CHICAGO | Throughout the country, relief was the dominant emotion among consumers who get help from the government to lower their health insurance costs following Thursday’s Supreme Court ruling upholding the subsidies underpinning President Barack Obama’s health care overhaul.
Many consumers expressed somewhat conflicting views: They were happy their monthly premiums would continue to be affordable but exasperated by the coverage the policies purchased on the new health care exchanges provide.
“I don’t particularly care for Obama. I didn’t vote for him,” said Salt Lake City resident Paige Preece, whose subsidy allows her to buy insurance for $137 a month. “But, honestly, if it weren’t for this, I would be absolutely lost.”
The court’s 6-3 ruling upheld the federal financial assistance to millions of low- and middle-income Americans to help pay for insurance premiums regardless of where they live. An estimated 6.4 million people in the 34 states that used the federal health care exchange were at risk of losing the subsidies because their home states did not set up their own insurance exchanges.
The case turned on just a few words in the mammoth Affordable Care Act that suggested the federal subsidies could go only to consumers in states that operated their own health insurance marketplaces. Consumers in those states or in ones that fell back on the federal exchange when their own exchanges faltered were not affected by the case.
“Congress passed the Affordable Care Act to improve health insurance markets, not to destroy them,” Chief Justice John Roberts declared in the majority opinion.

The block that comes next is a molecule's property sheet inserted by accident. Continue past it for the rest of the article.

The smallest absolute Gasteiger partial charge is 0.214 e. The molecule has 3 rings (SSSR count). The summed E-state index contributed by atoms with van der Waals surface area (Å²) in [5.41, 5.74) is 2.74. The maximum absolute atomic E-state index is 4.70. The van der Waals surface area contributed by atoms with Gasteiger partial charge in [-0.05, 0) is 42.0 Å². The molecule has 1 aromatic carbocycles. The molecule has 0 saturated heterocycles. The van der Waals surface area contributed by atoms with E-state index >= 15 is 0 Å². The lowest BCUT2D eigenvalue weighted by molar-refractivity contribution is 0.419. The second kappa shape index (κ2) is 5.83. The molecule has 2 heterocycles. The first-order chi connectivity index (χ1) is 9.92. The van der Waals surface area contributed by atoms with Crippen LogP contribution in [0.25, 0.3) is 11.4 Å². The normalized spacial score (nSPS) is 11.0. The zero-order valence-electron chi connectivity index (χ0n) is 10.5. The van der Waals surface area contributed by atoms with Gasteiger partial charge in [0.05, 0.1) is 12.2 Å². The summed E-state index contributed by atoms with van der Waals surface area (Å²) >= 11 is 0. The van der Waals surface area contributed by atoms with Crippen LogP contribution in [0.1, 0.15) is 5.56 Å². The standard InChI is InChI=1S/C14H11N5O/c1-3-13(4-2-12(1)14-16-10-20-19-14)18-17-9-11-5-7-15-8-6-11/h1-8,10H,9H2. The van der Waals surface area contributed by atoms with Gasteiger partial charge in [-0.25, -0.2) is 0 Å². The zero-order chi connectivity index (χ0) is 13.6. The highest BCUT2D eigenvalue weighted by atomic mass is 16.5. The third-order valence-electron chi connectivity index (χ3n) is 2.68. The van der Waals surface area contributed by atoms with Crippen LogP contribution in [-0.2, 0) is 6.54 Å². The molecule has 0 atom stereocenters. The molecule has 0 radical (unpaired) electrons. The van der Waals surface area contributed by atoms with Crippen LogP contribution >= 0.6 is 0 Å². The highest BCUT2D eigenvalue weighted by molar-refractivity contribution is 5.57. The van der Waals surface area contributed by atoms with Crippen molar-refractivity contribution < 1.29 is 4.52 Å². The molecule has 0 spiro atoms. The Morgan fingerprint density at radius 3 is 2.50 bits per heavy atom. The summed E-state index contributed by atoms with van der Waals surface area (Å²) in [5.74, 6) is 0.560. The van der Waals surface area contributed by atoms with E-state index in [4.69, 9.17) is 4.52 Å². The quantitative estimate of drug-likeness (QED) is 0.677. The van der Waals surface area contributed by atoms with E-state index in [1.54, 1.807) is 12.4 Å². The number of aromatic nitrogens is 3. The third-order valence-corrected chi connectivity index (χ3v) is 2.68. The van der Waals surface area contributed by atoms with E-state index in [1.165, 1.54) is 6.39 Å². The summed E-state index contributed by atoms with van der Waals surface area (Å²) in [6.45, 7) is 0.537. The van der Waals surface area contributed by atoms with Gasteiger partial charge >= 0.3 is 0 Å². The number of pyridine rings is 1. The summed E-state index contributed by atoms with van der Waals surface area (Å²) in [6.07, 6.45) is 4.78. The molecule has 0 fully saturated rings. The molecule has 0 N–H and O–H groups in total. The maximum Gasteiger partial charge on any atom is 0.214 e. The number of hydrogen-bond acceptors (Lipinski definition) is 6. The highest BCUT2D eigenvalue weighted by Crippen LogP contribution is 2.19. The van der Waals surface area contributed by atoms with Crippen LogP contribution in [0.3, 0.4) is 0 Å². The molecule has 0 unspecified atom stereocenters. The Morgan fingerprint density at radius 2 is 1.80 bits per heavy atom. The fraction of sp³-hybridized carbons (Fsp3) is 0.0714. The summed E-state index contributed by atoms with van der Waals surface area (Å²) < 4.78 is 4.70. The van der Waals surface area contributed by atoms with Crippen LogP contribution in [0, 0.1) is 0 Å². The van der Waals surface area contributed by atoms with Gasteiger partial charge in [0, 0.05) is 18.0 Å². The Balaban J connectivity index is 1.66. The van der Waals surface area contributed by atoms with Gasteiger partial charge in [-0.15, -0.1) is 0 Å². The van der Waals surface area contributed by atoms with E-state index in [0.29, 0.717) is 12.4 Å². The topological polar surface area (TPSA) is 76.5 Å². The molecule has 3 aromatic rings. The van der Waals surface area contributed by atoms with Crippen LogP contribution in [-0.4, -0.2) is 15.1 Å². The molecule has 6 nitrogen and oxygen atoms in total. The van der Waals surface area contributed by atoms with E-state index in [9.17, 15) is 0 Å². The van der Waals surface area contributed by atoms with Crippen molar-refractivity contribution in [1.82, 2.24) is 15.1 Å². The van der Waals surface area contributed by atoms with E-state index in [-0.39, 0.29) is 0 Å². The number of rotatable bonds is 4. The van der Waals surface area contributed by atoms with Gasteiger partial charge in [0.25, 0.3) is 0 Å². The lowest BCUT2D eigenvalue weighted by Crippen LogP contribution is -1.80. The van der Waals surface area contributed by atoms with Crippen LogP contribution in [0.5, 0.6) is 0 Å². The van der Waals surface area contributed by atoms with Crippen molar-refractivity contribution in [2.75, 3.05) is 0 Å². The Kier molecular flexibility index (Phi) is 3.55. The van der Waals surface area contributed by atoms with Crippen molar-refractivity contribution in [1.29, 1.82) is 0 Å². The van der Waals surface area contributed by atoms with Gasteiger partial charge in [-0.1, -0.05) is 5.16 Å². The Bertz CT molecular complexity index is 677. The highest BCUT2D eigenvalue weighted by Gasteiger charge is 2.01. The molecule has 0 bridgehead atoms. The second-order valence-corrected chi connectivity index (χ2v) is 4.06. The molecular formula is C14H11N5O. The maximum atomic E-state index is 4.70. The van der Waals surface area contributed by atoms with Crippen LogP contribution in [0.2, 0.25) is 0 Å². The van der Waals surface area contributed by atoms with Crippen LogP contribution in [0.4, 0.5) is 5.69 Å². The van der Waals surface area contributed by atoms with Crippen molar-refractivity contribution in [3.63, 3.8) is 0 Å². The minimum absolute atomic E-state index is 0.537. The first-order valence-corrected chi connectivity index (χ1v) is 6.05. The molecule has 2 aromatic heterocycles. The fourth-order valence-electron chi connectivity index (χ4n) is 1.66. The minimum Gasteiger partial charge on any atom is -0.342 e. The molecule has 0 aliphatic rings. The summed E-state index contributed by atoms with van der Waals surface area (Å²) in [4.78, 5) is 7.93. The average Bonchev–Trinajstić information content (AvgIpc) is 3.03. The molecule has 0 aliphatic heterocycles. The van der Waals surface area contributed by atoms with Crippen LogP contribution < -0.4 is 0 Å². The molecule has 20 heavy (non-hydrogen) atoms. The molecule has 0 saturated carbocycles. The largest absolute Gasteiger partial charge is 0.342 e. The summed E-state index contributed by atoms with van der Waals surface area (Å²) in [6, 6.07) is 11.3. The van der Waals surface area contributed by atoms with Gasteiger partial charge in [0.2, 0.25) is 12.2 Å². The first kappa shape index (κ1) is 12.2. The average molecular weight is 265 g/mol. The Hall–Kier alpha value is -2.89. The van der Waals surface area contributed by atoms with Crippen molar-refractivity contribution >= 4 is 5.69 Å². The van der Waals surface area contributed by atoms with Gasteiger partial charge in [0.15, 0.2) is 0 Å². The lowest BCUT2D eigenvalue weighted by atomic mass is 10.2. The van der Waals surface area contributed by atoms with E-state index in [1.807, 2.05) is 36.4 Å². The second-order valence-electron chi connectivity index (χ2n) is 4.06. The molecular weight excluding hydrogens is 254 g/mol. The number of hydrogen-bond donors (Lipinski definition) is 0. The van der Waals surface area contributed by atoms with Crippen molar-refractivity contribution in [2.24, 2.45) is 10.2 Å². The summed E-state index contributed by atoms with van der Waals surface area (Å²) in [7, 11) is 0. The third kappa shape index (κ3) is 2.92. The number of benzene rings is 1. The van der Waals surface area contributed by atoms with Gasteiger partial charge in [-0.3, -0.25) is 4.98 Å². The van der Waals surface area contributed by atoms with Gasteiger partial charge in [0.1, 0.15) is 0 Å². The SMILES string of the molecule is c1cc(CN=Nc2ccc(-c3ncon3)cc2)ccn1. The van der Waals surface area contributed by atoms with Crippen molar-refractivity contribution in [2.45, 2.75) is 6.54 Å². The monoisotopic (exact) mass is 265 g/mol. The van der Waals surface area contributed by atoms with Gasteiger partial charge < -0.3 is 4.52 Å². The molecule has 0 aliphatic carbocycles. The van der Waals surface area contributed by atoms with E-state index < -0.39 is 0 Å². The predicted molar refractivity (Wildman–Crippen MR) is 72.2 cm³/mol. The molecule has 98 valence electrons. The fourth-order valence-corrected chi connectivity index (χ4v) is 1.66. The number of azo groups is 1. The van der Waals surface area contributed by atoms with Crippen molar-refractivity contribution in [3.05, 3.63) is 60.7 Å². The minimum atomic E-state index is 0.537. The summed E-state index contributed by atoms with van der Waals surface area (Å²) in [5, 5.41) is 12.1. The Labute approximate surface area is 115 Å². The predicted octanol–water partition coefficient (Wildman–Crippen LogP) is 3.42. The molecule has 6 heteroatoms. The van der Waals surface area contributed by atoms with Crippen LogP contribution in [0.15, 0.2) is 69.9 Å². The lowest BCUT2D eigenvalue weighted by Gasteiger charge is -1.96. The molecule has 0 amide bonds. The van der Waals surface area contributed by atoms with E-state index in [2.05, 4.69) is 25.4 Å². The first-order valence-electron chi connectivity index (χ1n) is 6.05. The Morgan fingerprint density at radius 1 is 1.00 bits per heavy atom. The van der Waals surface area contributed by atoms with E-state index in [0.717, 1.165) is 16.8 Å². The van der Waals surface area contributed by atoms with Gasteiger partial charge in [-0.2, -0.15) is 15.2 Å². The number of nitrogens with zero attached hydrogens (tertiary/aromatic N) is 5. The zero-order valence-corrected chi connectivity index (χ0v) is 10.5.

Polls taken before Thursday’s ruling suggested that most Americans wanted the court to uphold the subsidies. In an April Associated Press-GfK poll, 56 percent preferred that the court rule in favor of the Obama administration, while 39 percent wanted the court to rule for the other side.
Lydia DeJesus, who helps people sign up for coverage in Dickinson, North Dakota, said she has noted that division among consumers concerning the health care law, even among those receiving significant subsidies that make their policies more affordable.
“There are people who have services who never had services,” she said. “But there are people who were forced to have insurance and really don’t consider it affordable. Some people have told us they’d rather pay the fine as opposed to having health insurance.”
In Gresham, Oregon, Anna Mar, 28, said she is still no fan of what she calls “Obamacare.” She is a stay-at-home mom with two young boys. Her husband works in construction.
“The plan hardly covers anything, so I avoid going to the doctor,” Mar said. “I love the idea of everyone having health care, but it’s not affordable for us.”
For herself, Mar bought the cheapest plan on the exchange she could find: $134 a month, with a high deductible and high co-pays. Her government subsidy is $40. The couple’s children qualify for Medicaid, the state-federal health program for those with lower incomes.